23rd September 1955. Is There Anything on the Telly?

The year 1955 saw the Post Office extend the weekly viewing hours from forty-one to fifty, with evenings extended to 11 pm, at a time when 38% of the British population had TV rising to 75% in 1959.

Sixpenny Corner TV Times.26.9.1955.

Sixpenny Corner. TV Times.26.9.1955. The first daily ‘soap’.

By the end of the 1950.s TV would become dominant over radio which bowed to the inevitable when Children’s Hour, running since 1922 ended in 1961 and Mrs Dale’s Diary in 1969.

Early TV cook Philip Harben. 1950.s

Early TV cook Philip Harben. 1950.s

TV ‘Soaps’ had their genesis in the 1950.s and 1960.s with BBC’s Grove Family in 1954 and Association Rediffusion’s, fifteen minutes, daily serial, Sixpenny Corner which began Today in 1955. (1)

April 1956 saw the first TV broadcast by a Prime Minister-Anthony Eden-and in 1959, an election year, the first all-night results programme hosted by Richard Dimbleby, which also included psephologist David Butler, and Robert Mackenzie the analyst with his Swingometer.

‘Soaps’ really got into their stride on December 9th 1960, when Granada’s Coronation Street appeared, originally set to run thirteen weeks! Ken Irwin the Daily Mirror critic in 1960 didn’t give the programme much hope: [as it] ‘is doomed from the outset with its dreary signature tune and its grim scene of a row of terraced houses’.(2)

It took the BBC 25 years later to dip its toe into ‘Soap’ with ‘Eastenders’.

At 11 am on 21st April 1964, a day late, owing to a fire at Battersea Power Station, BBC 2 was launched with a remit to bring a little culture into our lives: remember the pedantic, ‘Civilization’ and ‘Ascent of Man’?, though the strain proved too much and swiftly degenerated.

The first programme was Play School and with the arrival of colour on December 2nd 1967, it didn’t take long to realise that snooker ball colour could now be differentiated, thus July 1969 saw ‘Pot Black’.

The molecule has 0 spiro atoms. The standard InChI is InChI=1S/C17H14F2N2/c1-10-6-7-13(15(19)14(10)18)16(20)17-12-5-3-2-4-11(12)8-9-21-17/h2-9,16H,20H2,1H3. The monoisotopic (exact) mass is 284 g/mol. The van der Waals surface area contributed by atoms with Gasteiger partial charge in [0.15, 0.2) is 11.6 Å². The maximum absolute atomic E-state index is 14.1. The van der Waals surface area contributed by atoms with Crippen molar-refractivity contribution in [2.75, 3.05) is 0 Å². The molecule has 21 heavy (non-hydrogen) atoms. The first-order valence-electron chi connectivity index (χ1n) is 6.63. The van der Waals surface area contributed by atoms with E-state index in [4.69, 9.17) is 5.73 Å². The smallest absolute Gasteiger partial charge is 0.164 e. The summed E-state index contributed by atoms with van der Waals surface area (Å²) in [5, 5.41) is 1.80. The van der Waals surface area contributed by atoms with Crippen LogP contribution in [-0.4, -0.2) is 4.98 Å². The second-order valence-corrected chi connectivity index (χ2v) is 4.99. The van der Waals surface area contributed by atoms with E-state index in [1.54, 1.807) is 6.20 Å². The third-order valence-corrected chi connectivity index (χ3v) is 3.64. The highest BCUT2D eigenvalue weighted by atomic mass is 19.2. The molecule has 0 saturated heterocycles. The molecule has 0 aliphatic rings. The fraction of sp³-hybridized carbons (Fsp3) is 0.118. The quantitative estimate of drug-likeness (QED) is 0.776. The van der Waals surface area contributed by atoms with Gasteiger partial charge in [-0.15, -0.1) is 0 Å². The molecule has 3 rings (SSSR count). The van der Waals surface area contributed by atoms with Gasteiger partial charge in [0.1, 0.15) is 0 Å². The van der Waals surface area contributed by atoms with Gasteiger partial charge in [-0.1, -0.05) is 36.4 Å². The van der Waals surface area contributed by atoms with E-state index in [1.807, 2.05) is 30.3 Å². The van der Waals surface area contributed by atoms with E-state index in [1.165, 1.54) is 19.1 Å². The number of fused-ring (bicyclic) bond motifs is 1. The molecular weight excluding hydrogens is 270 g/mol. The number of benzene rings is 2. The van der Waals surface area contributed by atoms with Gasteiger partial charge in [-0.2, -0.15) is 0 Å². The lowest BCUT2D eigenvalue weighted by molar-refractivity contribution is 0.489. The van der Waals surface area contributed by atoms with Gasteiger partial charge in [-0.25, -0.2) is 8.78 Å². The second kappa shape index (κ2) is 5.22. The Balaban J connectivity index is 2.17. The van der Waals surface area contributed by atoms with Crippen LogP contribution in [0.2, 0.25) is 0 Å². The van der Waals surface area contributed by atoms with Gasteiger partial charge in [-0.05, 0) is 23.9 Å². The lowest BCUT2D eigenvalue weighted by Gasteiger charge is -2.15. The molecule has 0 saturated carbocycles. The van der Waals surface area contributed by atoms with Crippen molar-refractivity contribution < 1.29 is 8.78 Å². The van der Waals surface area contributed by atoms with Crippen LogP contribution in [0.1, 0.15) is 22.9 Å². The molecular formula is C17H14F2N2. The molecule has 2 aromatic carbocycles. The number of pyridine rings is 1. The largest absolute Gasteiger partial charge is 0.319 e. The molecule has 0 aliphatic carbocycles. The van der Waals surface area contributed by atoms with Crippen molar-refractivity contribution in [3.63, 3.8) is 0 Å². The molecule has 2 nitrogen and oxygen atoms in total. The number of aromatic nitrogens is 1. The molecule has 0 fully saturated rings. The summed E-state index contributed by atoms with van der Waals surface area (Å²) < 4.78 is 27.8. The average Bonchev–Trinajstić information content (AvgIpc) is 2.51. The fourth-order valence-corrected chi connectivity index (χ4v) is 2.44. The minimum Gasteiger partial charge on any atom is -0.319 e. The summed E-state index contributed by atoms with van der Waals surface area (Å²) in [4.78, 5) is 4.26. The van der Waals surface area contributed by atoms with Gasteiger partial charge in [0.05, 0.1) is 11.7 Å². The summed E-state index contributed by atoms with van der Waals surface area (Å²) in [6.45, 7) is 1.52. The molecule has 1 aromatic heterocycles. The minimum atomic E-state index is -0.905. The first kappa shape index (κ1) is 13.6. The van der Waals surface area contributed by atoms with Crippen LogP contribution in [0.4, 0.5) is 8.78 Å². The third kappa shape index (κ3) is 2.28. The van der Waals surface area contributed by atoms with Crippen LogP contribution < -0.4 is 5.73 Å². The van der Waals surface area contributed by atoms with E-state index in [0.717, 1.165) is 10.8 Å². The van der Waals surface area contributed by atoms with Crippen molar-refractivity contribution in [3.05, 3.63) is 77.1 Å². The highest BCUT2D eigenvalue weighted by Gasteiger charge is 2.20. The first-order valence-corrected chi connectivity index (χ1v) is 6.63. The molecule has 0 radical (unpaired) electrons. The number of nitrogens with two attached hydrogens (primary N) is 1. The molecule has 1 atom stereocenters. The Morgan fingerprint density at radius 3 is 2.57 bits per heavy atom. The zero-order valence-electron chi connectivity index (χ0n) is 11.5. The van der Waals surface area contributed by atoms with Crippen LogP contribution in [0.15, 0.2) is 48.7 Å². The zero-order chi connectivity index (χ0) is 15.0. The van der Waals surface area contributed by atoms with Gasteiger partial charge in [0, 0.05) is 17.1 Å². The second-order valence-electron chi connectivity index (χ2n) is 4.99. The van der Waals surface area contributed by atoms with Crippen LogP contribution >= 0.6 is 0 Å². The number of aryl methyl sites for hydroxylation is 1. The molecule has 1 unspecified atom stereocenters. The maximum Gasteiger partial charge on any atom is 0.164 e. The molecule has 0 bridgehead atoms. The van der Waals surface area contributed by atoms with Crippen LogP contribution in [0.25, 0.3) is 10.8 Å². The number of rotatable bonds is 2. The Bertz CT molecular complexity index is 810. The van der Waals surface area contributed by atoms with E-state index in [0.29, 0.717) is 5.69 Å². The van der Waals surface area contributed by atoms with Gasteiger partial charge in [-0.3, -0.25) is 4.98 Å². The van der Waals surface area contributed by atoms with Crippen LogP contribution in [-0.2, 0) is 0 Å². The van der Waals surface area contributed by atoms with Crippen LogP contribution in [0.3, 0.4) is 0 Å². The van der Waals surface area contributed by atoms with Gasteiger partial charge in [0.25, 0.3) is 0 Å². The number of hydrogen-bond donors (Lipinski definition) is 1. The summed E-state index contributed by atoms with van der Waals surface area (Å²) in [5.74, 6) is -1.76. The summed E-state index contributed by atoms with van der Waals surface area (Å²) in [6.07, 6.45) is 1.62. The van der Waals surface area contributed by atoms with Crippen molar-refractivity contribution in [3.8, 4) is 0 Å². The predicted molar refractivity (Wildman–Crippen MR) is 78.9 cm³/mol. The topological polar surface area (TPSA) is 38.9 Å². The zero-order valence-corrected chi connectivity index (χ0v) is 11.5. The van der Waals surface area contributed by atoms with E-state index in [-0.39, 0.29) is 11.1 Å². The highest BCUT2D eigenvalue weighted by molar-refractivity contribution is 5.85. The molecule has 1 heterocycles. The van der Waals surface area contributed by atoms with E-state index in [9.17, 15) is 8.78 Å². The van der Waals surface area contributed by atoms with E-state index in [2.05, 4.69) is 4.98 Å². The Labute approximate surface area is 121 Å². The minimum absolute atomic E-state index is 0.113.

Regional ITV in the 1960.s pushed boundaries with the slick, glossy and action packed series The Saint starring Roger Moore, originally turned down by Associated Rediffusion, and The Avengers.

The next decades were the golden years of  BBC ‘sit-coms’, written by Jimmy Perry and Jeremy Lloyd, with the 1972, ‘Are You Being Served‘?, based on Lloyd’s experience at Simpsons in Piccadilly.(3)

Jimmy Perry’s personal experiences inspired,  Hi de Hi, It Aint Half Hot Mum and the classic 1968, Dad’s Army, originally rubbished, but regularly shown today.

One BBC ‘sit-com’ often overlooked, as it became part of the furniture, was ‘Last of the Summer Wine’, piloted in 1973 and set to last  a record-breaking 37 years.


Arthur Negus, Going for a Song, start of the Tv love of antiques.

Arthur Negus, Going for a Song, 1960.s and start of TV’s love affair with antiques. Antique Road Show began 18.2.1979.

By the new millennium TV’s mine was exhausted and so the medium was thrown open to amateurism, the people’s chance for ’15 minutes stardom’ in reality shows, health food and diet programmes, with antique experts the new stars.

(1) The children’s ‘soap’ the Appleyards ran 1952-57.

Sixpenny Corner was written by Jonquil Anthony (writer of Mrs Dale’s Diary), and Hazel Adair who also wrote along with Peter Ling for ATV’s Crossroads centred on King’s Oak Midland Motel, which began on 2.11.1964.

(2) William Roache (Ken Barlow) has appeared from the first screening.

(3) The BBC didn’t initially favour the programme as being ‘down market’.


bbc.co.uk/mag. 7.6.2006/Pic of Harben.



mikedemsey.typepad.com/Pic of Negus.




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About colindunkerley

My name is Colin Dunkerley who having spent two years in the Royal Army Pay Corps ploughed many a barren industrial furrow until drawn to the 'chalk-face' as a teacher, now retired. I have spent the last 15 years researching all aspects of life in Britain since Roman times.

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